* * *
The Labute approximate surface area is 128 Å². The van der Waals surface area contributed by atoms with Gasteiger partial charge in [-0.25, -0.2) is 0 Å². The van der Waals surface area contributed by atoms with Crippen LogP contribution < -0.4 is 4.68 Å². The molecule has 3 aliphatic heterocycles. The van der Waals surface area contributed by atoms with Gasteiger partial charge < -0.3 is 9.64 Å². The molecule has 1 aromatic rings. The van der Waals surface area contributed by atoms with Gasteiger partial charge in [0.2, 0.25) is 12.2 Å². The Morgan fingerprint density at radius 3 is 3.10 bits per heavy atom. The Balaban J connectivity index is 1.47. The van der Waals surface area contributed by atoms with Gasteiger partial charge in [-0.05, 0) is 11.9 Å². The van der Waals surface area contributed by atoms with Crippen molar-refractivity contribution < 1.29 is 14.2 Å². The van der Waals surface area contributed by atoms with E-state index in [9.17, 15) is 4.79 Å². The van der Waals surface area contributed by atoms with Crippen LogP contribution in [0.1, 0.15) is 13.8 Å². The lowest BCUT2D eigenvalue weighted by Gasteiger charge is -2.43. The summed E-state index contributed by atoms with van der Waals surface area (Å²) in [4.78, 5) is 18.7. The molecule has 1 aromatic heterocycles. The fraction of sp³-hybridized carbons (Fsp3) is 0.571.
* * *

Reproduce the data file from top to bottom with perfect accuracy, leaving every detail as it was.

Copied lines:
The Labute approximate surface area is 128 Å². The van der Waals surface area contributed by atoms with Gasteiger partial charge in [-0.25, -0.2) is 0 Å². The van der Waals surface area contributed by atoms with Crippen LogP contribution < -0.4 is 4.68 Å². The molecule has 3 aliphatic heterocycles. The van der Waals surface area contributed by atoms with Gasteiger partial charge < -0.3 is 9.64 Å². The molecule has 1 aromatic rings. The van der Waals surface area contributed by atoms with Gasteiger partial charge in [0.2, 0.25) is 12.2 Å². The Morgan fingerprint density at radius 3 is 3.10 bits per heavy atom. The Balaban J connectivity index is 1.47. The van der Waals surface area contributed by atoms with Gasteiger partial charge in [-0.05, 0) is 11.9 Å². The van der Waals surface area contributed by atoms with Crippen molar-refractivity contribution < 1.29 is 14.2 Å². The van der Waals surface area contributed by atoms with E-state index in [9.17, 15) is 4.79 Å². The van der Waals surface area contributed by atoms with Crippen LogP contribution in [0.1, 0.15) is 13.8 Å². The lowest BCUT2D eigenvalue weighted by Gasteiger charge is -2.43. The summed E-state index contributed by atoms with van der Waals surface area (Å²) in [4.78, 5) is 18.7. The molecule has 1 aromatic heterocycles. The fraction of sp³-hybridized carbons (Fsp3) is 0.571.